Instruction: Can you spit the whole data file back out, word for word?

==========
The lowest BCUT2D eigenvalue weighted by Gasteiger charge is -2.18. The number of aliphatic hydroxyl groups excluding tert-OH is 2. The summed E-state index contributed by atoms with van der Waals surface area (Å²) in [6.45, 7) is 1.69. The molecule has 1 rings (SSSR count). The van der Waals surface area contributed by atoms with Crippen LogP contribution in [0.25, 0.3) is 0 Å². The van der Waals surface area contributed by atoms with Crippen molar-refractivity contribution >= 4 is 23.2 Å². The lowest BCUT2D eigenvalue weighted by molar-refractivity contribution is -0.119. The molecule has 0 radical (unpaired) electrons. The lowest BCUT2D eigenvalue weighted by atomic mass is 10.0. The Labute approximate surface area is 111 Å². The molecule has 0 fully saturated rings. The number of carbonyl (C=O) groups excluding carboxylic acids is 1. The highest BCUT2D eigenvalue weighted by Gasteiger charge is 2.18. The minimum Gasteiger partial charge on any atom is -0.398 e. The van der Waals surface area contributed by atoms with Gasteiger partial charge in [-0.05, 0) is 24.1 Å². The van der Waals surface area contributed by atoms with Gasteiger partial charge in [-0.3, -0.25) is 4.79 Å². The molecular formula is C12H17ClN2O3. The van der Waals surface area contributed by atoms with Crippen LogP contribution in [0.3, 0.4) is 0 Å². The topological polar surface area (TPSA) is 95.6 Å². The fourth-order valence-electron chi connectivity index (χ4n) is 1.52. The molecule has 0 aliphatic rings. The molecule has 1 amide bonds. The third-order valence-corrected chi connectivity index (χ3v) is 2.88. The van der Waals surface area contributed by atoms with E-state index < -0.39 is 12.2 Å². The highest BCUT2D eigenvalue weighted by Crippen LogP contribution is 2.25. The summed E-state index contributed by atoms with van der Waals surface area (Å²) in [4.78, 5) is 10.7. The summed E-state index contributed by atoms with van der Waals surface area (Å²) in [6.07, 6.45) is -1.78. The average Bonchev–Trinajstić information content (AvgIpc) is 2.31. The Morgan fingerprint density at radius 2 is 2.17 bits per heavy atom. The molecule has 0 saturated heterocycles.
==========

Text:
The lowest BCUT2D eigenvalue weighted by Gasteiger charge is -2.18. The number of aliphatic hydroxyl groups excluding tert-OH is 2. The summed E-state index contributed by atoms with van der Waals surface area (Å²) in [6.45, 7) is 1.69. The molecule has 1 rings (SSSR count). The van der Waals surface area contributed by atoms with Crippen LogP contribution in [0.25, 0.3) is 0 Å². The van der Waals surface area contributed by atoms with Crippen molar-refractivity contribution >= 4 is 23.2 Å². The lowest BCUT2D eigenvalue weighted by molar-refractivity contribution is -0.119. The molecule has 0 radical (unpaired) electrons. The lowest BCUT2D eigenvalue weighted by atomic mass is 10.0. The Labute approximate surface area is 111 Å². The molecule has 0 fully saturated rings. The number of carbonyl (C=O) groups excluding carboxylic acids is 1. The highest BCUT2D eigenvalue weighted by Gasteiger charge is 2.18. The minimum Gasteiger partial charge on any atom is -0.398 e. The van der Waals surface area contributed by atoms with Gasteiger partial charge in [-0.05, 0) is 24.1 Å². The van der Waals surface area contributed by atoms with Gasteiger partial charge in [-0.3, -0.25) is 4.79 Å². The molecular formula is C12H17ClN2O3. The van der Waals surface area contributed by atoms with Crippen LogP contribution in [0.3, 0.4) is 0 Å². The topological polar surface area (TPSA) is 95.6 Å². The fourth-order valence-electron chi connectivity index (χ4n) is 1.52. The molecule has 0 aliphatic rings. The molecule has 1 amide bonds. The third-order valence-corrected chi connectivity index (χ3v) is 2.88. The van der Waals surface area contributed by atoms with E-state index < -0.39 is 12.2 Å². The highest BCUT2D eigenvalue weighted by Crippen LogP contribution is 2.25. The summed E-state index contributed by atoms with van der Waals surface area (Å²) in [4.78, 5) is 10.7. The summed E-state index contributed by atoms with van der Waals surface area (Å²) in [6.07, 6.45) is -1.78. The average Bonchev–Trinajstić information content (AvgIpc) is 2.31. The Morgan fingerprint density at radius 2 is 2.17 bits per heavy atom. The molecule has 0 saturated heterocycles.